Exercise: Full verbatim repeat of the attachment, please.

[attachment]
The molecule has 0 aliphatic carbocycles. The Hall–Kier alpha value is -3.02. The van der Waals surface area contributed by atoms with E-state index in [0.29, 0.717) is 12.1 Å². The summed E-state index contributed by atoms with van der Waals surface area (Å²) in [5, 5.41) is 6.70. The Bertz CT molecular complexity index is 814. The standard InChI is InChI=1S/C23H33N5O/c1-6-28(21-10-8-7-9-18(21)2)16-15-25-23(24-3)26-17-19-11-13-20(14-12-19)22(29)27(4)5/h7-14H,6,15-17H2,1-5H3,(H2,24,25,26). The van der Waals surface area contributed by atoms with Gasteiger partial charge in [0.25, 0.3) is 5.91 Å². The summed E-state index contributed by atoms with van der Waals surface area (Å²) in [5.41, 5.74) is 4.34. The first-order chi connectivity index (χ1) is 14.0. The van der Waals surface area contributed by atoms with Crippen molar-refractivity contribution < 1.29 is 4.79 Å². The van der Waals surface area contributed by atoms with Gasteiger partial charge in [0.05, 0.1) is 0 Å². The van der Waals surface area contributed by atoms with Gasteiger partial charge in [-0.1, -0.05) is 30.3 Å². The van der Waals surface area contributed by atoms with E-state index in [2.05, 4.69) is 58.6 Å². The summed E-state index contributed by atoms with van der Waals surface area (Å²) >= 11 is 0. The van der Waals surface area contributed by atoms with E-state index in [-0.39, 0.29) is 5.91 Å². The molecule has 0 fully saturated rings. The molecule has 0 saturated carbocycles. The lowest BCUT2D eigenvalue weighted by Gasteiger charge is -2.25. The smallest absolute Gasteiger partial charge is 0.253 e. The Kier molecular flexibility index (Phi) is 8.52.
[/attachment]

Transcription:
The molecule has 0 aliphatic carbocycles. The Hall–Kier alpha value is -3.02. The van der Waals surface area contributed by atoms with E-state index in [0.29, 0.717) is 12.1 Å². The summed E-state index contributed by atoms with van der Waals surface area (Å²) in [5, 5.41) is 6.70. The Bertz CT molecular complexity index is 814. The standard InChI is InChI=1S/C23H33N5O/c1-6-28(21-10-8-7-9-18(21)2)16-15-25-23(24-3)26-17-19-11-13-20(14-12-19)22(29)27(4)5/h7-14H,6,15-17H2,1-5H3,(H2,24,25,26). The van der Waals surface area contributed by atoms with Gasteiger partial charge in [0.25, 0.3) is 5.91 Å². The summed E-state index contributed by atoms with van der Waals surface area (Å²) in [5.41, 5.74) is 4.34. The first-order chi connectivity index (χ1) is 14.0. The van der Waals surface area contributed by atoms with Crippen molar-refractivity contribution < 1.29 is 4.79 Å². The van der Waals surface area contributed by atoms with Gasteiger partial charge in [0.05, 0.1) is 0 Å². The van der Waals surface area contributed by atoms with Gasteiger partial charge in [-0.1, -0.05) is 30.3 Å². The van der Waals surface area contributed by atoms with E-state index in [2.05, 4.69) is 58.6 Å². The summed E-state index contributed by atoms with van der Waals surface area (Å²) >= 11 is 0. The van der Waals surface area contributed by atoms with E-state index in [-0.39, 0.29) is 5.91 Å². The molecule has 0 fully saturated rings. The molecule has 0 saturated carbocycles. The lowest BCUT2D eigenvalue weighted by Gasteiger charge is -2.25. The smallest absolute Gasteiger partial charge is 0.253 e. The Kier molecular flexibility index (Phi) is 8.52.